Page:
Porismita Borah, a professor at Washington State University’s Edward R. Murrow College of Communication, researches the spread of misinformation on digital platforms. While rumors, conspiracies, and falsehoods abound online, Borah says corrections and content warnings are effective ways to slow the spread of misinformation.

She talked to Washington State Magazine about why we are susceptible to false information and how we can be more astute about spotting misinformation.

Porismita Borah
Porismita Borah (Courtesy Edward R. Murrow College of Communication)


Q: We frequently hear these two terms—misinformation and disinformation. What do they mean?

A: Both are false, but misinformation can be shared without the person knowing that it is incorrect. Disinformation is far more dangerous because someone is knowingly spreading false information for strategic purposes—whether that’s to manipulate, gain followers, or go viral.

Q: Why are we so susceptible to false information online?

A: Sometimes it’s a matter of uncertainty, which we saw during the Covid pandemic. No one really knew what was going on. Another reason could be ideology. Sometimes people have made up their minds on certain topics because of their political beliefs.

When some of these false narratives connect to our core beliefs, it gets really complicated. Even if we see information that is correct, it can be difficult for us to take in that information and adjust our beliefs, our attitudes, and our behaviors.

Q: How can we be more savvy consumers of information?

A: We definitely can make ourselves less vulnerable to misinformation. If we start with the individual, I would stress the importance of keeping ourselves informed through multiple sources and credible sources. Reflective judgement is important as well. My research shows that people who reflect on what they read are less likely to hold misperceptions or spread misinformation.

Media literacy is another helpful strategy, but the field needs to catch up. We’ve been trying to teach kids to understand how the media works and to check their sources. But now, one has to be literate about social media, the digital world, and artificial intelligence, too. If you aren’t AI literate, you could be more vulnerable to manipulated images and content.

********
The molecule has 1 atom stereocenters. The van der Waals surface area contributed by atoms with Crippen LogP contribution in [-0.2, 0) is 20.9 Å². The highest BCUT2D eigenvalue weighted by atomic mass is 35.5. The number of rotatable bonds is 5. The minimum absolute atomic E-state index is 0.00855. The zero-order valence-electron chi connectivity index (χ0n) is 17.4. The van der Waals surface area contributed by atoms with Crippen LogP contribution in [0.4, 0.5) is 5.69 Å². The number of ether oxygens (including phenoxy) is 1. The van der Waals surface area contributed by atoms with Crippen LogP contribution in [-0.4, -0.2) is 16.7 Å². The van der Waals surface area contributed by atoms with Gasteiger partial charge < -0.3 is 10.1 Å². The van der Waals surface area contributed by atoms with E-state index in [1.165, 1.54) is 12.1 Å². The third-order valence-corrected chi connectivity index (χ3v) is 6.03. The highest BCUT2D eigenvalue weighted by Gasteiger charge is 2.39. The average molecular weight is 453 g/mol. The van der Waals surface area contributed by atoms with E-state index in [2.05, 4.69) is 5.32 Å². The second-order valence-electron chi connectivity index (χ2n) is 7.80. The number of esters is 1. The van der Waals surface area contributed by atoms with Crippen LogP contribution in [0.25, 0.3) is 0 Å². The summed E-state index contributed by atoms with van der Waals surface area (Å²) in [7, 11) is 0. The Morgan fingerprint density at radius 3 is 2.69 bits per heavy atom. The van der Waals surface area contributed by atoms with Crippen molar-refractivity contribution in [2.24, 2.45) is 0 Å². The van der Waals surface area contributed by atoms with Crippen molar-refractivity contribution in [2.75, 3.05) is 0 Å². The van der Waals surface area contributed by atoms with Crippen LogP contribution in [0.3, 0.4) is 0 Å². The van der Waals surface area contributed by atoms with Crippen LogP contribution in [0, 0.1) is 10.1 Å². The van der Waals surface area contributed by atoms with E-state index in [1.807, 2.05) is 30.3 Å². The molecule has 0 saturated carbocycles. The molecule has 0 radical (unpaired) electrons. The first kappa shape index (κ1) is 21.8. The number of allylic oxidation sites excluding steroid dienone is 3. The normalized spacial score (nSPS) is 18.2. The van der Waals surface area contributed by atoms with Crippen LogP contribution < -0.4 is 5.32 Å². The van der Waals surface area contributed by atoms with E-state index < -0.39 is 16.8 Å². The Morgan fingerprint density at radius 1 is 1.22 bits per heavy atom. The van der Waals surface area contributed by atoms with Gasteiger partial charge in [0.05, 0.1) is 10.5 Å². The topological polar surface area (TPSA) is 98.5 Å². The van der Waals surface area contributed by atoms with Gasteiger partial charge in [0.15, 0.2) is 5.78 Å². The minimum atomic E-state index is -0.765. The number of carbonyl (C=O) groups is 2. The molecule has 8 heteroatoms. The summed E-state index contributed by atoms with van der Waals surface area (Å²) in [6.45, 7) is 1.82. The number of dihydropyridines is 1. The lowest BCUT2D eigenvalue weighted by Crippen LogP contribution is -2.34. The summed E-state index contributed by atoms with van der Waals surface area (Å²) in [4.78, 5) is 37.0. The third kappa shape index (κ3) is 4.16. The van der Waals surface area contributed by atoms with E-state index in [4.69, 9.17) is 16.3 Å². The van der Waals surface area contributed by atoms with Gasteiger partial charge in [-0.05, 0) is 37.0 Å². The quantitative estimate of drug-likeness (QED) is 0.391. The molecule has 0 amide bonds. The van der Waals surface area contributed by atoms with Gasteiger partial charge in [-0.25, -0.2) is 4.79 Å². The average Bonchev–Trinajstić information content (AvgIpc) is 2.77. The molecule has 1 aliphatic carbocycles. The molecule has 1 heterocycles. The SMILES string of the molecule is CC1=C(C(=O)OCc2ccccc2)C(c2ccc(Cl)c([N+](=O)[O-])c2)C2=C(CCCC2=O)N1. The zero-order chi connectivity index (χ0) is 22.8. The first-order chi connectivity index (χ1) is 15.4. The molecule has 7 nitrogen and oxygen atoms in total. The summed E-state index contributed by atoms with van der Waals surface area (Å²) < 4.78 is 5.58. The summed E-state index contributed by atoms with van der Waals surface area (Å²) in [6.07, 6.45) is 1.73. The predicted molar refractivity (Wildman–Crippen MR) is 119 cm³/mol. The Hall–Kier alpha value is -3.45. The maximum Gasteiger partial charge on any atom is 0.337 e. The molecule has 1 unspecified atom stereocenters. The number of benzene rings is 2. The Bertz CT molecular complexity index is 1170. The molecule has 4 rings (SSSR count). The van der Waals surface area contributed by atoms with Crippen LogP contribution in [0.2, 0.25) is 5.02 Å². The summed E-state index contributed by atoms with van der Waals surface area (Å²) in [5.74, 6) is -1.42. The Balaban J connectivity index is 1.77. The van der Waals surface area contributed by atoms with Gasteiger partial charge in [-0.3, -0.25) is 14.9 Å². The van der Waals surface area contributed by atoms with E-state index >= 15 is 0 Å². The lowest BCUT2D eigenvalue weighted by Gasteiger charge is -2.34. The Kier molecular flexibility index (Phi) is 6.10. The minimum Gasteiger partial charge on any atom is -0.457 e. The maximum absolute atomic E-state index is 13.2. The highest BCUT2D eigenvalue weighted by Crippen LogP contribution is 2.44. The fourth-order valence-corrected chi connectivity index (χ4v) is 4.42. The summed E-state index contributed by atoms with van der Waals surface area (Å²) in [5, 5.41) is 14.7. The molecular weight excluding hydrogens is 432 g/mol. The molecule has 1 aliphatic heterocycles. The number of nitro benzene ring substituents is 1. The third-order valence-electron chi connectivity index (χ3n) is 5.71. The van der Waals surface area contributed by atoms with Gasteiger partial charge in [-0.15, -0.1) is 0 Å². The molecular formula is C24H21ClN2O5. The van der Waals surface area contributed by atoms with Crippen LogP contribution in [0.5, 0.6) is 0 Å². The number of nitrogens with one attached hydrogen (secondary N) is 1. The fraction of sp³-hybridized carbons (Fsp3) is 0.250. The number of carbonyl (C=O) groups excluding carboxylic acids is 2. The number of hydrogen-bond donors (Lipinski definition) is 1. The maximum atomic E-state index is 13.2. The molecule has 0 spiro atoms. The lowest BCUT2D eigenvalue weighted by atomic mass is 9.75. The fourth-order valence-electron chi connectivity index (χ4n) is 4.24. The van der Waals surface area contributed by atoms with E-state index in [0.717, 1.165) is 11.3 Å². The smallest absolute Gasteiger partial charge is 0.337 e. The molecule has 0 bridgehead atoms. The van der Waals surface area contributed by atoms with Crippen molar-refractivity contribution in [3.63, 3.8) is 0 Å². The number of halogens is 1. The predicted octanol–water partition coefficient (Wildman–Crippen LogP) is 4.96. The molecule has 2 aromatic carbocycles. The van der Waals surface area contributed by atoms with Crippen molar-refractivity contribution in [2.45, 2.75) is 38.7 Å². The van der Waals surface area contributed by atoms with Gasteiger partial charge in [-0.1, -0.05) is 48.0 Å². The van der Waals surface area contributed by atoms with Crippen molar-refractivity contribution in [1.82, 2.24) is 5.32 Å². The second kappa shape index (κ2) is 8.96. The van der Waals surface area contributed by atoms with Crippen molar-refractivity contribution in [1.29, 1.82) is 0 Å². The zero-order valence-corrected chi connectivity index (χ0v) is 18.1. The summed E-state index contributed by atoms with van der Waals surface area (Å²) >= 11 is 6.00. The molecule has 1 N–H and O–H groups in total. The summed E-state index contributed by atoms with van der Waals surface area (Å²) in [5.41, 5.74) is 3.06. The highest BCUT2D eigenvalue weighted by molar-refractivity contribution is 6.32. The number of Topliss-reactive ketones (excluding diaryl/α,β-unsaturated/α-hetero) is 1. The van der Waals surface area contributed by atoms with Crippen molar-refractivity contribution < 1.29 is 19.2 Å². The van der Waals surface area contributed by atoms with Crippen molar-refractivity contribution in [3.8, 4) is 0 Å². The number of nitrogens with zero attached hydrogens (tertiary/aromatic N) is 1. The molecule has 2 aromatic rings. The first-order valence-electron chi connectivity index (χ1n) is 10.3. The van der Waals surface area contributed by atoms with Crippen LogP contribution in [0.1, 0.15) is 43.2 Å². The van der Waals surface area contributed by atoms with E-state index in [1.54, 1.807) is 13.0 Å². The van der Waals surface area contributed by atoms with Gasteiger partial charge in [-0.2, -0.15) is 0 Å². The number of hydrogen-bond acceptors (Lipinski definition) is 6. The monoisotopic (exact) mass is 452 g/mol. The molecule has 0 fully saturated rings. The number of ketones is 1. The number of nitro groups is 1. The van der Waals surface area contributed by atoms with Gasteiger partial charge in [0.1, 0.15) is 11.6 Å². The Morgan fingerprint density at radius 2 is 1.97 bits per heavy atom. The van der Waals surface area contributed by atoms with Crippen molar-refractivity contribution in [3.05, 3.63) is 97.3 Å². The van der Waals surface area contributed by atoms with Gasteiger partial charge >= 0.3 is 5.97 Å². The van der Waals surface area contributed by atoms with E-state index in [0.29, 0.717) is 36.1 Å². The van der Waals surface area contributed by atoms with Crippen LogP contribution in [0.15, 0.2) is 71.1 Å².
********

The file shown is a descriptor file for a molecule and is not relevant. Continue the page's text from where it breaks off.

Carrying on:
Big tech and government also have roles to play in reducing the spread of misinformation. No one can do this all by themselves.

Q: How could Big Tech step up its game?

A: After the 2016 presidential election, Facebook acknowledged that misleading ads linked to a Russian internet agency had millions of views. The platform started featuring “inoculation” messaging. Even before you read a misleading post, you were warned, “This may contain erroneous information. So, check out these three other stories.” Inoculation messaging has been experimentally tested, and people who are exposed to it report less misperceptions.

But lately—and very, very unfortunately—this sort of technique has been set aside by social platforms. Elon Musk has been vague about correcting misinformation on X, the social platform formerly known as Twitter. And Facebook seems to be following that trend, although Meta CEO Mark Zuckerberg hasn’t openly made any comments.

But even as individuals, we can still deploy a corrective messaging strategy. If your friend’s Facebook post contains information you know is not true, you might say, “Read this story from Snopes.com or another fact checking site.” Research shows that when people see a correction, their misperceptions go down.

Q: How do people react to being corrected?

A: People who are scrolling through the post, and not the ones being corrected, tend to take it better. They’re the ones most likely to report fewer misperceptions after the corrective messaging.

Personality also plays a role here. Some people will say, ‘Oh, I’m so glad you pointed out my mistake. I want to read more on this topic,” but not everyone is open to being corrected.

If you’re humble, if you lean toward reflecting on what you read and hear, if you are open-minded, you’ll be more open to corrections.


Read more about research on misinformation by Borah and others in “Don’t read all about it.”